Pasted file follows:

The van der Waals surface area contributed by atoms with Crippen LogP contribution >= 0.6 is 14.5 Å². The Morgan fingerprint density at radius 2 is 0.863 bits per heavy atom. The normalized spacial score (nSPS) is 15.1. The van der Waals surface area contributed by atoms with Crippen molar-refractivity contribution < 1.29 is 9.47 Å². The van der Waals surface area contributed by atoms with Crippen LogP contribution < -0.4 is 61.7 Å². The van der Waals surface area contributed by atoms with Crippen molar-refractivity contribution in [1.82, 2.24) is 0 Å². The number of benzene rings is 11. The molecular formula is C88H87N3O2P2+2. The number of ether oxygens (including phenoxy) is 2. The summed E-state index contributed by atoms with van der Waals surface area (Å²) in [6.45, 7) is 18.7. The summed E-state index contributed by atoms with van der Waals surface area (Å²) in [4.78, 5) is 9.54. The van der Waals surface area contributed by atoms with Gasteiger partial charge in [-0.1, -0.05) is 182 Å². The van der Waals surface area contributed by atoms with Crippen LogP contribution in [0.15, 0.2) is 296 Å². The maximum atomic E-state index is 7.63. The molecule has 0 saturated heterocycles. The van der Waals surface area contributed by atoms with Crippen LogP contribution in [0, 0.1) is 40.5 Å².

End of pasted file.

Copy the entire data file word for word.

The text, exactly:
The van der Waals surface area contributed by atoms with Crippen LogP contribution >= 0.6 is 14.5 Å². The Morgan fingerprint density at radius 2 is 0.863 bits per heavy atom. The normalized spacial score (nSPS) is 15.1. The van der Waals surface area contributed by atoms with Crippen molar-refractivity contribution < 1.29 is 9.47 Å². The van der Waals surface area contributed by atoms with Crippen LogP contribution < -0.4 is 61.7 Å². The van der Waals surface area contributed by atoms with Crippen molar-refractivity contribution in [1.82, 2.24) is 0 Å². The number of benzene rings is 11. The molecular formula is C88H87N3O2P2+2. The number of ether oxygens (including phenoxy) is 2. The summed E-state index contributed by atoms with van der Waals surface area (Å²) in [6.45, 7) is 18.7. The summed E-state index contributed by atoms with van der Waals surface area (Å²) in [4.78, 5) is 9.54. The van der Waals surface area contributed by atoms with Gasteiger partial charge in [-0.1, -0.05) is 182 Å². The van der Waals surface area contributed by atoms with Crippen LogP contribution in [0.15, 0.2) is 296 Å². The maximum atomic E-state index is 7.63. The molecule has 0 saturated heterocycles. The van der Waals surface area contributed by atoms with Crippen LogP contribution in [0, 0.1) is 40.5 Å².